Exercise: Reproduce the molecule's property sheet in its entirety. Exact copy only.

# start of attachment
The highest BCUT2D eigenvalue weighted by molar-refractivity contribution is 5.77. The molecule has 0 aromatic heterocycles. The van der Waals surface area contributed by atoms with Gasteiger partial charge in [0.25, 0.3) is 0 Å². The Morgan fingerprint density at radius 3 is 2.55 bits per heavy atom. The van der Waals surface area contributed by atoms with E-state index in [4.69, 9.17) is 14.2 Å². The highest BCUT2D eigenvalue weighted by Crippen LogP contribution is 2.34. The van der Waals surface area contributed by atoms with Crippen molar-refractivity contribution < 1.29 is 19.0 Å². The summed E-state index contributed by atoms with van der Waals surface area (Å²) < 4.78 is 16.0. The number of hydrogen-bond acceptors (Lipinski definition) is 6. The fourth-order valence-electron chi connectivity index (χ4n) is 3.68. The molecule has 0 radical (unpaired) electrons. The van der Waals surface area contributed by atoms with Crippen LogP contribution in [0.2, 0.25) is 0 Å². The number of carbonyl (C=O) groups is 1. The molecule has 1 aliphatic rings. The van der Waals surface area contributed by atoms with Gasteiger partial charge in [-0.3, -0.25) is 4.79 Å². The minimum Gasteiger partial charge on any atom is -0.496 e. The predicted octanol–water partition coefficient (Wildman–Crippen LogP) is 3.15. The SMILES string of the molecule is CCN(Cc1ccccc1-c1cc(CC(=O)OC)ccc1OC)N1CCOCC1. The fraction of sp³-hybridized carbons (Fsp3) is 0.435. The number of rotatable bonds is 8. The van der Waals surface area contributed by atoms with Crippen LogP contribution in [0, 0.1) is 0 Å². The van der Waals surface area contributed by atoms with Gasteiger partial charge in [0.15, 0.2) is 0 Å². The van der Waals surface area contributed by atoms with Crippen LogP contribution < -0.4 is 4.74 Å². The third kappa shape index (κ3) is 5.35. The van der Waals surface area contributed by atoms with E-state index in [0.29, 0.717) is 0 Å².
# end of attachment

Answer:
The highest BCUT2D eigenvalue weighted by molar-refractivity contribution is 5.77. The molecule has 0 aromatic heterocycles. The van der Waals surface area contributed by atoms with Gasteiger partial charge in [0.25, 0.3) is 0 Å². The Morgan fingerprint density at radius 3 is 2.55 bits per heavy atom. The van der Waals surface area contributed by atoms with E-state index in [4.69, 9.17) is 14.2 Å². The highest BCUT2D eigenvalue weighted by Crippen LogP contribution is 2.34. The van der Waals surface area contributed by atoms with Crippen molar-refractivity contribution < 1.29 is 19.0 Å². The summed E-state index contributed by atoms with van der Waals surface area (Å²) < 4.78 is 16.0. The number of hydrogen-bond acceptors (Lipinski definition) is 6. The fourth-order valence-electron chi connectivity index (χ4n) is 3.68. The molecule has 0 radical (unpaired) electrons. The van der Waals surface area contributed by atoms with Crippen LogP contribution in [0.2, 0.25) is 0 Å². The number of carbonyl (C=O) groups is 1. The molecule has 1 aliphatic rings. The van der Waals surface area contributed by atoms with Gasteiger partial charge in [-0.3, -0.25) is 4.79 Å². The minimum Gasteiger partial charge on any atom is -0.496 e. The predicted octanol–water partition coefficient (Wildman–Crippen LogP) is 3.15. The SMILES string of the molecule is CCN(Cc1ccccc1-c1cc(CC(=O)OC)ccc1OC)N1CCOCC1. The fraction of sp³-hybridized carbons (Fsp3) is 0.435. The number of rotatable bonds is 8. The van der Waals surface area contributed by atoms with Crippen LogP contribution in [0, 0.1) is 0 Å². The van der Waals surface area contributed by atoms with Gasteiger partial charge in [0.15, 0.2) is 0 Å². The van der Waals surface area contributed by atoms with Crippen LogP contribution < -0.4 is 4.74 Å². The third kappa shape index (κ3) is 5.35. The van der Waals surface area contributed by atoms with E-state index in [0.29, 0.717) is 0 Å².